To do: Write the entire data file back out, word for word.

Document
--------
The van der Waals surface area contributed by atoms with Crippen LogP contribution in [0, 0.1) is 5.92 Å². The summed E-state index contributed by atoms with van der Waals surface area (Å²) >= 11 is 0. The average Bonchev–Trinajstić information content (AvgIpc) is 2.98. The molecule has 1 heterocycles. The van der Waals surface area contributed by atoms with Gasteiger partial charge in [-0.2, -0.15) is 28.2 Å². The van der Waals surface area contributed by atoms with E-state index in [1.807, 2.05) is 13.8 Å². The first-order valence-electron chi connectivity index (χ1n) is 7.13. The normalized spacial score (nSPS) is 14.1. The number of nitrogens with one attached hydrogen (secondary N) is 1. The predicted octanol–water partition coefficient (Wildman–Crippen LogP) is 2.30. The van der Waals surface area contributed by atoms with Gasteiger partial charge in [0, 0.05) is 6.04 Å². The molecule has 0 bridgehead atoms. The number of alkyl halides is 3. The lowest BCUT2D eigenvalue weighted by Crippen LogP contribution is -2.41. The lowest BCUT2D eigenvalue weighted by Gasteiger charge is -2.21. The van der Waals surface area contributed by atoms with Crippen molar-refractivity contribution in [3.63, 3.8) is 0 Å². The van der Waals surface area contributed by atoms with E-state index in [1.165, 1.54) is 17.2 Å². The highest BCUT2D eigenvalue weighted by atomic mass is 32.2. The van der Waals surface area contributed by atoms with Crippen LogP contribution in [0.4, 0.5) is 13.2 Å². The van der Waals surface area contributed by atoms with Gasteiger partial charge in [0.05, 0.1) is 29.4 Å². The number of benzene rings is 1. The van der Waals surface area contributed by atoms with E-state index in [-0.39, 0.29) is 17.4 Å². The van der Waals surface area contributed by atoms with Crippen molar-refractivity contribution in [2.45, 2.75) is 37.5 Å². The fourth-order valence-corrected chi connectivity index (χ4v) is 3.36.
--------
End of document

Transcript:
The van der Waals surface area contributed by atoms with Crippen LogP contribution in [0, 0.1) is 5.92 Å². The summed E-state index contributed by atoms with van der Waals surface area (Å²) >= 11 is 0. The average Bonchev–Trinajstić information content (AvgIpc) is 2.98. The molecule has 1 heterocycles. The van der Waals surface area contributed by atoms with Gasteiger partial charge in [-0.2, -0.15) is 28.2 Å². The van der Waals surface area contributed by atoms with E-state index in [1.807, 2.05) is 13.8 Å². The first-order valence-electron chi connectivity index (χ1n) is 7.13. The normalized spacial score (nSPS) is 14.1. The number of nitrogens with one attached hydrogen (secondary N) is 1. The predicted octanol–water partition coefficient (Wildman–Crippen LogP) is 2.30. The van der Waals surface area contributed by atoms with Gasteiger partial charge in [0, 0.05) is 6.04 Å². The molecule has 0 bridgehead atoms. The number of alkyl halides is 3. The lowest BCUT2D eigenvalue weighted by Crippen LogP contribution is -2.41. The lowest BCUT2D eigenvalue weighted by Gasteiger charge is -2.21. The van der Waals surface area contributed by atoms with Crippen molar-refractivity contribution in [3.63, 3.8) is 0 Å². The van der Waals surface area contributed by atoms with E-state index in [1.165, 1.54) is 17.2 Å². The highest BCUT2D eigenvalue weighted by atomic mass is 32.2. The van der Waals surface area contributed by atoms with Crippen LogP contribution in [0.4, 0.5) is 13.2 Å². The van der Waals surface area contributed by atoms with Gasteiger partial charge in [0.05, 0.1) is 29.4 Å². The number of benzene rings is 1. The van der Waals surface area contributed by atoms with E-state index in [-0.39, 0.29) is 17.4 Å². The van der Waals surface area contributed by atoms with Crippen molar-refractivity contribution in [2.45, 2.75) is 37.5 Å². The fourth-order valence-corrected chi connectivity index (χ4v) is 3.36.